A comparative study of magnifying blue laser imaging and magnifying narrow-band imaging system for endoscopic diagnosis of Helicobacter pylori infection

  • Authors:
    • Tomomitsu Tahara
    • Kazuya Takahama
    • Noriyuki Horiguchi
    • Dai Yoshida
    • Tomohiko Kawamura
    • Masaaki Okubo
    • Takamitsu Ishizuka
    • Mitsuo Nagasaka
    • Yoshihito Nakagawa
    • Tomoyuki Shibata
    • Naoki Ohmiya
  • View Affiliations

  • Published online on: July 20, 2017     https://doi.org/10.3892/br.2017.946
  • Pages: 236-240
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Abstract

Helicobacter pylori (Hp) infection is a major cause of gastric cancer. The use of proton-pump inhibitors, anti-platelet and anti‑coagulant has become widespread in the clinic. Thus, it would be clinically useful to distinguish Hp-positive stomachs by endoscopic findings alone. Blue laser imaging (BLI) is a new image-enhanced endoscopy technique that utilizes a laser light source developed for narrow-band light observation. We investigated the diagnostic ability of magnifying BLI endoscopy to distinguish Hp-positive stomach in cancer free subjects. The data were also compared to the diagnostic ability of magnifying narrow-band imaging (NBI) endoscopy. In total, 215 participants were randomly assigned to the NBI (n=112) and BLI (n=113) groups. The greater curvature of the gastric middle and upper corpus were carefully evaluated with magnifying NBI or BLI. Small, round pits, accompanied with regular honeycomb-like subepithelial capillary networks (SECNs), being regularly interspersed with collecting venules were considered as Hp infection negative, while enlarged or elongated pits with unclear SECNs or dense fine irregular vessels were considered as Hp infection positive. Sensitivity, specificity, positive predictive value (PPV) and negative predictive value (NPV) for the diagnosis of Hp infection for the NBI group was 0.97, 0.81, 0.87 and 0.95, respectively. Sensitivity, specificity, PPV and NPV for the BLI group was 0.98, 0.92, 0.93 and 0.98, respectively. There was no significant difference among the values for the NBI and BLI groups (all P>0.2). In conclusion, the diagnostic ability of magnifying BLI is acceptable, since it is similar to that of magnifying NBI.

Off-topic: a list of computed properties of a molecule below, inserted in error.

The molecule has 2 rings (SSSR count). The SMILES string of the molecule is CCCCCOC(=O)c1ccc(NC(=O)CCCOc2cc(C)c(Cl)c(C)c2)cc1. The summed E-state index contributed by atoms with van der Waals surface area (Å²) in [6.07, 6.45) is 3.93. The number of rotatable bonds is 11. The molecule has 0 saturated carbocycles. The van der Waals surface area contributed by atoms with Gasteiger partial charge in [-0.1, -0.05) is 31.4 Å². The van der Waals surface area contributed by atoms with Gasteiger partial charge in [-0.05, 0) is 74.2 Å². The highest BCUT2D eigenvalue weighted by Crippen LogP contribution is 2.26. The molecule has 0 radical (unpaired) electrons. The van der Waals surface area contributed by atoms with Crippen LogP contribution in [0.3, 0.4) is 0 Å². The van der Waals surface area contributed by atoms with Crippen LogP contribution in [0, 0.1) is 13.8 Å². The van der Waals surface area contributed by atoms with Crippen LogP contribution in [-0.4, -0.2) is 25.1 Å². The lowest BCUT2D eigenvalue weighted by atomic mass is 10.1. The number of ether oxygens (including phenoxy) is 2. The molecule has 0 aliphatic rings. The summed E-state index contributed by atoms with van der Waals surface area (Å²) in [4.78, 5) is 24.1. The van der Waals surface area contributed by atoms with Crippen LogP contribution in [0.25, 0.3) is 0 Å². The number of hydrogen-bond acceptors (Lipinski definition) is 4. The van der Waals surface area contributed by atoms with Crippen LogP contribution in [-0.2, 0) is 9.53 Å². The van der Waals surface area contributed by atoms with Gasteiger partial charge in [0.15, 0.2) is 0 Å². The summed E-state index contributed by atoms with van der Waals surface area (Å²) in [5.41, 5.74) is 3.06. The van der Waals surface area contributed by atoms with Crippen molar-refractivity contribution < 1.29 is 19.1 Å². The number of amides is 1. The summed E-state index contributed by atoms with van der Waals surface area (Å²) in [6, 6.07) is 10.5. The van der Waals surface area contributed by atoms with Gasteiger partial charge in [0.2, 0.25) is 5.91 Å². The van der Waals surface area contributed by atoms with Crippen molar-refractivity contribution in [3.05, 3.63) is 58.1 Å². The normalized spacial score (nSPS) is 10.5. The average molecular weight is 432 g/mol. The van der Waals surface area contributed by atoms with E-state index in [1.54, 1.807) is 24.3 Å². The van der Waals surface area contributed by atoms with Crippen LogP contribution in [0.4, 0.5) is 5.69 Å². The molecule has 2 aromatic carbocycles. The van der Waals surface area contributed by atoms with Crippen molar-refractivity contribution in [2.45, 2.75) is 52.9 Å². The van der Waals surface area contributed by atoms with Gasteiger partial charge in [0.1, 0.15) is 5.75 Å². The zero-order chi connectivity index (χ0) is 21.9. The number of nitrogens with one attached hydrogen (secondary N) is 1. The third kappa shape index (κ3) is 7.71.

Introduction

Helicobacter pylori (Hp) infection is a major cause of gastric cancer (13). It has been previously demonstrated that Hp eradication significantly reduces the incidence of metachronous gastric cancer following endoscopic resection of early gastric cancer (4).